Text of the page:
Comparing Albert Camus' The Stranger (The Outsider) and Jean-Paul Sartre's Nausea

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Lack of Order in Albert Camus' The Stranger (The Outsider) and Jean-Paul Sartre's Nausea

Nausea, by Jean-Paul Sartre, and The Stranger, by Albert Camus, refuse to impose order on their events by not using psychology, hierarchies, coherent narratives, or cause and effect. Nausea refuses to order its events by not inscribing them with psychology or a cause for existence, and it contrasts itself with a text by Balzac that explains its events. Nausea resists the traditional strategy of including the past to predict a character's future. It instead focuses on the succession of presents, which troubles social constructions such as "stories" and "adventure." The Stranger resists traditional categories of order by not dividing Meursault's
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. .' 'That may well be, my dear, that may well be'" (48). The conversation is a disordered succession of statements, each lacking a clear justification for its content. Roquentin senses this same gratuitous existence when he holds a pebble a the seashore. He feels "a sort of sweetish sickness . . . a sort of Nausea in the hands" (10-11). The pebble exists without a function or justification, and the "nausea" is Roquentin's sense of its raw existence. Nausea chooses not to incorporate its events into a system of cause and effect by allowing their gratuitous existence.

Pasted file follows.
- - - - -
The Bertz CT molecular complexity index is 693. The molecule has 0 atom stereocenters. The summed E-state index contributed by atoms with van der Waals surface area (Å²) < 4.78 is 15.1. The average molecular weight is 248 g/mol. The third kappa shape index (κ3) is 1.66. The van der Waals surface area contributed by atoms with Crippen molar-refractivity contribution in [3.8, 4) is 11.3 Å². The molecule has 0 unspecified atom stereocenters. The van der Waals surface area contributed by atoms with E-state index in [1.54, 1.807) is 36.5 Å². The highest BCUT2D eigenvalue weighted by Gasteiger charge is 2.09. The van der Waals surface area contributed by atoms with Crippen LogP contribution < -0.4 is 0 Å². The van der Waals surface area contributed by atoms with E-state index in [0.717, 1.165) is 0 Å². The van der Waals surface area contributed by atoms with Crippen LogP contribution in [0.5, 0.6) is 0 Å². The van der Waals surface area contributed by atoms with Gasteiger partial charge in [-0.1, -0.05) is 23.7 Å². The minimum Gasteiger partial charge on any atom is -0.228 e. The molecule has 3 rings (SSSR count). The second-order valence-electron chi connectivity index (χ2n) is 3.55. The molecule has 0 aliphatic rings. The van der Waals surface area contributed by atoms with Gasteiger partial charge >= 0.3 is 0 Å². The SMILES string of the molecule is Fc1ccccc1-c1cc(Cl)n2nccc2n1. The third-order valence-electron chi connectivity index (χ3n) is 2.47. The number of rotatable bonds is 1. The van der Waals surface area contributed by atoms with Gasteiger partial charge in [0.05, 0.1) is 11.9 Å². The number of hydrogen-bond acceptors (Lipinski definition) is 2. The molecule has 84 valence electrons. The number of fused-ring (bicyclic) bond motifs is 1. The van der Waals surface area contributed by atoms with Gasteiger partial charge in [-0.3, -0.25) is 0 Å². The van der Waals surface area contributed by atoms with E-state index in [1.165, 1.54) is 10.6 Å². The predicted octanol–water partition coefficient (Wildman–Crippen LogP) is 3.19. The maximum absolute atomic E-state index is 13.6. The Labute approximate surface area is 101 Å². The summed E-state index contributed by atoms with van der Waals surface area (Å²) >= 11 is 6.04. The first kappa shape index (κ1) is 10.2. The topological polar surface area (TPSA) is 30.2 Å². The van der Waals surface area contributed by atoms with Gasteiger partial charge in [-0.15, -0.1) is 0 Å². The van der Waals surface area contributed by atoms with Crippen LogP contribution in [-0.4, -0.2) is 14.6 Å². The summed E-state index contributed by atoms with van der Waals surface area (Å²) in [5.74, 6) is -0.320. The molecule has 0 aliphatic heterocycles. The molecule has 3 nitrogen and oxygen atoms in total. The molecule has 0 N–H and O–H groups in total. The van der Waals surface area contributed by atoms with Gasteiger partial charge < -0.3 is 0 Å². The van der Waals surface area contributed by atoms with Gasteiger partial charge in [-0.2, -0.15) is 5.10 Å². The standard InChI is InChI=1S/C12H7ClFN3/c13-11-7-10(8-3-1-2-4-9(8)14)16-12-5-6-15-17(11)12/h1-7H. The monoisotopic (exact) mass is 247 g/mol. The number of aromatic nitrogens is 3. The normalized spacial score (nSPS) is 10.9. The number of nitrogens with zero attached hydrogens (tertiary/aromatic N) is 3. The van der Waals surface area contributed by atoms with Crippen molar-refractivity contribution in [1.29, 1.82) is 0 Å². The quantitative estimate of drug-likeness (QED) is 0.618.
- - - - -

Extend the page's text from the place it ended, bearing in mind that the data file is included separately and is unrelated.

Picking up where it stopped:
Nausea refuses to use the traditional narrative strategy of describing the past in order to predict a character's future actions. The text includes few details about the past, refusing to discuss why Anny left Roquentin or what his adventures were. By not describing the past, it avoids the traditional strategy of using past events to predict a character's future. Roquentin recalls an evening with Anny because "we were desperate, she as much as I . . . [to] feel the minutes passing" (57). He thinks of the night in context of the "irreversibility of time," as an experience linked to his exploration of adventure (57). It does not enter because Roquentin feels guilt: he believes that leaving her that night "was a good job" (57). It does not probe why he "got up and left without saying a word to her" (57). Similarly, Roquentin's adventures enter only in terms of his…